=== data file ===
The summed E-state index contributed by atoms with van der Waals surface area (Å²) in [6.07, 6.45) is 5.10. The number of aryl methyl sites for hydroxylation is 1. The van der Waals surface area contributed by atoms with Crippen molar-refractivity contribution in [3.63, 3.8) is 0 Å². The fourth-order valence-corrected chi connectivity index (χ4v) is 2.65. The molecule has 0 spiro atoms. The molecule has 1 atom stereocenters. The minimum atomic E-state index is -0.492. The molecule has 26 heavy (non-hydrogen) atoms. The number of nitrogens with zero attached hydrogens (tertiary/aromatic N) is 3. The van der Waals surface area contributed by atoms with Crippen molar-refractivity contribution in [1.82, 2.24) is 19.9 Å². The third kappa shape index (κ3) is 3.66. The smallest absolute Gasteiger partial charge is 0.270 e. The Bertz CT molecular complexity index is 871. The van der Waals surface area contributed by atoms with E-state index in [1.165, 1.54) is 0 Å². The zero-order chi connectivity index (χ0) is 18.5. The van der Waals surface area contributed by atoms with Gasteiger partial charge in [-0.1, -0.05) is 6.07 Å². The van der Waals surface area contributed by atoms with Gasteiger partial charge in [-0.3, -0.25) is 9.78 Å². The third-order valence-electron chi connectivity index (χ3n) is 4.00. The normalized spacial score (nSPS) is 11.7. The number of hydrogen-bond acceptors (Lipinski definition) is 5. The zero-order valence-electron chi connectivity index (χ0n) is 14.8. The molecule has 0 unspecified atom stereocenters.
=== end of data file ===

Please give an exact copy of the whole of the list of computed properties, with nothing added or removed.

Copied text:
The summed E-state index contributed by atoms with van der Waals surface area (Å²) in [6.07, 6.45) is 5.10. The number of aryl methyl sites for hydroxylation is 1. The van der Waals surface area contributed by atoms with Crippen molar-refractivity contribution in [3.63, 3.8) is 0 Å². The fourth-order valence-corrected chi connectivity index (χ4v) is 2.65. The molecule has 0 spiro atoms. The molecule has 1 atom stereocenters. The minimum atomic E-state index is -0.492. The molecule has 26 heavy (non-hydrogen) atoms. The number of nitrogens with zero attached hydrogens (tertiary/aromatic N) is 3. The van der Waals surface area contributed by atoms with Crippen molar-refractivity contribution in [1.82, 2.24) is 19.9 Å². The third kappa shape index (κ3) is 3.66. The smallest absolute Gasteiger partial charge is 0.270 e. The Bertz CT molecular complexity index is 871. The van der Waals surface area contributed by atoms with E-state index in [1.165, 1.54) is 0 Å². The zero-order chi connectivity index (χ0) is 18.5. The van der Waals surface area contributed by atoms with Gasteiger partial charge in [-0.1, -0.05) is 6.07 Å². The van der Waals surface area contributed by atoms with Gasteiger partial charge in [-0.3, -0.25) is 9.78 Å². The third-order valence-electron chi connectivity index (χ3n) is 4.00. The normalized spacial score (nSPS) is 11.7. The number of hydrogen-bond acceptors (Lipinski definition) is 5. The zero-order valence-electron chi connectivity index (χ0n) is 14.8. The molecule has 0 unspecified atom stereocenters.